"Hezekiah's Pool" of Jerusalem

Hezekiah's Pool

Passing along this last street, we have, at first, on the left the large reservoir known as Hezekiah's Pool, and on the right the Greek Church and Monastery of St. John the Baptist. Hezekiah's Pool, or, as it is called by the people, "The Pool of the Patriarch's Bath," is an open tank surrounded by houses, which is supplied with water by an aqueduct from a reservoir outside the city. It is capable of containing about three million gallons of water, but is in very bad repair. The bottom of the pool is covered by a thick deposit of vegetable mould, and one corner is nothing more than an open cesspit of the foulest description; the water, nominally, is only used for washing purposes, but the poorer classes often draw it for drinking during summer, and hence arises much fever and sickness. (Source: Picturesque Palestine, vol. 1, p. 12-14.)

Jerusalem from the Pool of Hezekiah

The Pool of Hezekiah . . . receives its principal supply of water from the Birket Mamilla without the walls, and it is calculated to hold about four million gallons. The masonry does not appear to be very old, and but a small portion of the pool has been formed by actual excavation. The cement is bad and out of repair, and the bottom is covered with a thick deposit of vegetable mould, the accumulation of several years. When the pool is full in winter no inconvenience arises, but in autumn, when the water gets low, exhalations rise up which have a bad effect on the health of those who live in the neighbourhood. The water is chiefly used in the Turkish "Bath of the Patriarch," whence the pool derives its local name, "Pool of the Patriarch's Bath;" the Christian name, "Pool of Hezekiah," comes from the tradition that it was made by that king, as in 2 Kings xx. 20: "Hezekiah made a pool and a conduit and brought water into the city." There is perhaps, better reason for identifying the pool with that called by Josephus Amygdalon, where the celebrated tenth legion raised a bank against the city walls during the siege by Titus. (Source: Picturesque Palestine, vol. 1, pp. 109.)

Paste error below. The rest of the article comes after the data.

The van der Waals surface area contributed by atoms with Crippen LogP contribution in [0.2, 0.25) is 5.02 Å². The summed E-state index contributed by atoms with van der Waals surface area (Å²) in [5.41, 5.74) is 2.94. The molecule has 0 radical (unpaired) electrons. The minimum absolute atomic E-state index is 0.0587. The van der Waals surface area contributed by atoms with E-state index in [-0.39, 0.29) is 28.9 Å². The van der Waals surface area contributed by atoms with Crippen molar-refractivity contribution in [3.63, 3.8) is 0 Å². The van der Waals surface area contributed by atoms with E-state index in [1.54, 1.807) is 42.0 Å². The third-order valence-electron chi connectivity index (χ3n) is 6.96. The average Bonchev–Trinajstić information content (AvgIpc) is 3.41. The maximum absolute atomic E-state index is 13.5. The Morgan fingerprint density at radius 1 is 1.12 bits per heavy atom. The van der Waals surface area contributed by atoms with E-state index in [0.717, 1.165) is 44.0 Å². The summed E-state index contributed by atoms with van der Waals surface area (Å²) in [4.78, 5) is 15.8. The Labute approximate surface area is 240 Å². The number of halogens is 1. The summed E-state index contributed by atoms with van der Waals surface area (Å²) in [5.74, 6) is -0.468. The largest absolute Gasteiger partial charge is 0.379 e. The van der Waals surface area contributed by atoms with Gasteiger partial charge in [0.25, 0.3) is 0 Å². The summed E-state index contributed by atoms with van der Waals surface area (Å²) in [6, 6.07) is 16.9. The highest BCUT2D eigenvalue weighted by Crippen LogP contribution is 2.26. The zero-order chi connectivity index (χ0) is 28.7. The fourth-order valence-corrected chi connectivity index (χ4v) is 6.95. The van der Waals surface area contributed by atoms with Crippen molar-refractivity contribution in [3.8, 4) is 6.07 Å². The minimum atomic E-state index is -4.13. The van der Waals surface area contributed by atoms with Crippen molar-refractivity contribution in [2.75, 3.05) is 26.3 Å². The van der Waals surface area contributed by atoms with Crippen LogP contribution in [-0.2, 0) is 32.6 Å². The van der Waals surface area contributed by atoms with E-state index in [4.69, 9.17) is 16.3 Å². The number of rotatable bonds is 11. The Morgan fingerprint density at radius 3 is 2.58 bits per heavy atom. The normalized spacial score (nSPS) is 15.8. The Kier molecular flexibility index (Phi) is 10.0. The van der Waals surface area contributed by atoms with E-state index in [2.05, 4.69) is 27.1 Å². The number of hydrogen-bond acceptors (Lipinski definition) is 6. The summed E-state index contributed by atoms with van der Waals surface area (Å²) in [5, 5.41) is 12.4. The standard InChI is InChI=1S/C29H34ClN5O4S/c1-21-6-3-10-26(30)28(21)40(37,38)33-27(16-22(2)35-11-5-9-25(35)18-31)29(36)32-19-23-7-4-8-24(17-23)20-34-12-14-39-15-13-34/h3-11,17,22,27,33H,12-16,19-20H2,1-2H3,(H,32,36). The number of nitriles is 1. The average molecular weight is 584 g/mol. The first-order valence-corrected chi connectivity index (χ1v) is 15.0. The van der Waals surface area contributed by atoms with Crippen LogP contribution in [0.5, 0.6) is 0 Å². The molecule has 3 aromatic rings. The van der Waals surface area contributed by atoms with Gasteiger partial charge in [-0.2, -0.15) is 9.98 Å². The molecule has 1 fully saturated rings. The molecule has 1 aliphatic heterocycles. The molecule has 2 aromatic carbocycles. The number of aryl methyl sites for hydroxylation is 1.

Hezekiah's Pool

Within the heart of the city is a large pool on the west side of Christian street. It is called the Pool of Hezekiah . . . . The pool is two hundred and forty feet long by one hundred and forty feet wide. The bottom is of the natural rock, leveled and laid in cement. It is supplied with water through a small aqueduct from Berkit Mamilla . . . . Dr. Thomson says: . . . "The present pool is a remarkable work, in good preservation and in constant use." (Source: Earthly Footsteps of the Man of Galilee, p. 237.)